It will be very interesting to see some real world numbers.
Can't tell you about i-Pace, but I can tell you about Tesla.
I have P90D (2 years old). The 90 range are "smaller than that" batteries, whereas the 75 and 100 are "actually about that" size. So assume my battery is a few kWh smaller than 90.
My realworld range on 100% charge is 220 miles. A non-Performance model gets a few more miles than that. That's around 75 MPH on motorway on a nice warm day. if I hit 50 MPH traffic for part of a journey, or roadworks, then that will give a boost to my range. I like to leave around 20 miles for "comfort", and if I have a journey more than 160 miles I charge to 100% (for that "can you just pick up X" phone call from Wife
or a detour, or foul weather etc.). Daily I charge to 90% - there is no evidence of significant battery degradation and that's the "daily setting" the car came with. There is evidence that charging to 70% will prolong battery life, but not in the timescale that most people will own the car, and not enough to worry about. 100% charge, OTOH, should be "charge and then drive". But even then I am not anal about it.
In winter range is less, but not dramatically so. The real problem is a cold soaked battery (and Jag heat-pump arrangement may fair much better). The worst scenario is the travelling-salesman who stops for an hour at each location; in that time (at 32F/0C, or colder) the battery will get cold again. Limited regen when starting off and a huge "energy penalty" to get battery, cabin, and so on back up to "best operating temperature" eats into range. If I pre-condition the car (on "shore power") before I leave, and then have a simple, long, highway journey the range loss is perhaps 10% in winter.
Torrential rain is far worse for range than cold (although "cold" here is 32F/0C and not "40 below"
For folk trying to guesstimate range (I don't think the manufacturer figures are much use; Tesla are optimistic (standard government figures), Bolt seems to have significantly underplayed its range capability - Nope, I dunno why either), personally I would be waiting for someone to drive it and properly log the energy use at a number of constant cruising speeds, rather than comparing manufacturers figures at all.
A Better Route Planner
may of interest to folk guesstimating range. That site has recently changed the "Pick a model" from a drop down list of Tesla-only models, to having to, now, first select the Brand (only Tesla in the list just now) so I reckon they are planning to add i-Pace soon. I figure that the Tesla S or X 90 are going to be "similar" to the i-Pace, so that would probably do as a rough-guess.
You can choose a model, and "invent" a journey. You can then see how much battery used up, and from that figure out real-world-range. The site has a huge amount of real-world data collected (for Teslas), so the figures are really accurate (my real-world is about 1.5% different to the prediction), so easy enough to compare Model S, X and 3 for the same journey, and trying 10%, 20% whatever "over" / "under" the speed limit.
UK is not the same as USA in the sense that we don't "drive across the country", so my exceeds-range trips are mostly out-and-back in the day, but something between 220 max 100% range and 300 miles. For me I just stop to get enough juice to complete the journey home. That's not the same as hopping between Superchargers right across the country, of course, but the STATS I have for my car suggest that if I had 350 mile range I would never have a journey that needed charging, and at 300 mile range "almost never". As it is I charge [i.e. away from home] on one or two days a month. I have the benefit of Supercharger network of course, and it is spot-on for doing the job. Park, plug in, walk away. Whilst having a coffee/whatever then check the Charge on the phone APP. Walk back, unplug, drive off.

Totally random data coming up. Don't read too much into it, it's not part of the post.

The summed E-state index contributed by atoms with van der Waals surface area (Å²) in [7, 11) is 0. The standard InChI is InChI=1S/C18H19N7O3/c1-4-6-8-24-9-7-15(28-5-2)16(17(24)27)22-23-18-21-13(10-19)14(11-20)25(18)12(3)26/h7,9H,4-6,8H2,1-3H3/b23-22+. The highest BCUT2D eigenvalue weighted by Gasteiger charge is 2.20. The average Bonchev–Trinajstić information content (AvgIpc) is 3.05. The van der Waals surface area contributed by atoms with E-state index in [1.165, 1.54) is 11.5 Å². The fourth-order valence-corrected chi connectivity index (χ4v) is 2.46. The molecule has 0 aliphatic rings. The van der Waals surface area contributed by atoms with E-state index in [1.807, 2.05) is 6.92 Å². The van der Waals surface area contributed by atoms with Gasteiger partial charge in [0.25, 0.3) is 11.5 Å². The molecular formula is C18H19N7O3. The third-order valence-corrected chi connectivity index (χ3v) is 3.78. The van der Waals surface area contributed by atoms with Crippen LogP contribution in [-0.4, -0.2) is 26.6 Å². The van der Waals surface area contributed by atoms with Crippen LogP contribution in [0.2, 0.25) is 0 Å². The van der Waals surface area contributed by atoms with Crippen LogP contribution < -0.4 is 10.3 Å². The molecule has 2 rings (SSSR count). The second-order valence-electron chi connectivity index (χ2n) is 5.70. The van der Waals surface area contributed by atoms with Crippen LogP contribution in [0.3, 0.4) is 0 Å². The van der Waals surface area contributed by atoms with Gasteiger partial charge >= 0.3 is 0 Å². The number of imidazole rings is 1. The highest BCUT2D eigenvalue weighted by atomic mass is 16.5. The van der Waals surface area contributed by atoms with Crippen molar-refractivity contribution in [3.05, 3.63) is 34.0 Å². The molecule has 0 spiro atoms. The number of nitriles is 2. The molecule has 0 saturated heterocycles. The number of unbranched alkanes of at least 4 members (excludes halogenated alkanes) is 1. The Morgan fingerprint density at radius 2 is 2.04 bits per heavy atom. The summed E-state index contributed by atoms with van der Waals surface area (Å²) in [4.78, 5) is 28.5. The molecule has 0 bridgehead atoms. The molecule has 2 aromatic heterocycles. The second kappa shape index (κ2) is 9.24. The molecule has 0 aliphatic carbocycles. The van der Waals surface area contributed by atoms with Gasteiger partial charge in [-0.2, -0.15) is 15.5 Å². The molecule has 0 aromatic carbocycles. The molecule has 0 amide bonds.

By comparison the (current) public charging in the UK is utterly hopeless. Myriads of different companies, all with their own APPs, many of which require sufficient money on-deposit before you charge, and if I look at Plugshare
something like 25% of the sites in my area have at least one user-report in the last month of "could not charge". Broken pump is not uncommon, and time-to-fix is far longer than is reasonable.
Typically only one or two pumps at each site, all relatively slow, so high chance of Broken or Occupied (and if occupied, given the slow charge rate, then "for some time"). CCS is coming, but of course it takes time (and money ...) to rollout a decent number of stalls nationwide.
The slow-charging public network is absolutely fine if, for example, shopping if I can plug in for an hour (if using CHAdeMO) or several (if using Type-2). I reckon I have never had a public charging experience that took less than 5 minutes to get connected and disconnect. Frequently they involve me phoning the company and getting them to remote-start the charge (because APP won't work or somesuch), so "overhead" time can be 10 minutes - that would have already got me 20% charge at Supercharger ...) . Things can only improve ... but it really needs to be just like the Tesla experience (or, for that matter, the Gas experience - arrive, park, pump, pay, leave
) so I hope fast-CCS will deliver just that.
All the best to Jag and the i-Pace. The world needs as many credible players as possible. My only disappointment with Jag is the 20K units per annum limit, which I assume is a battery availability limit, and that's going to be the same for all other Marques until the battery industry has some Goliath sized factories of their own.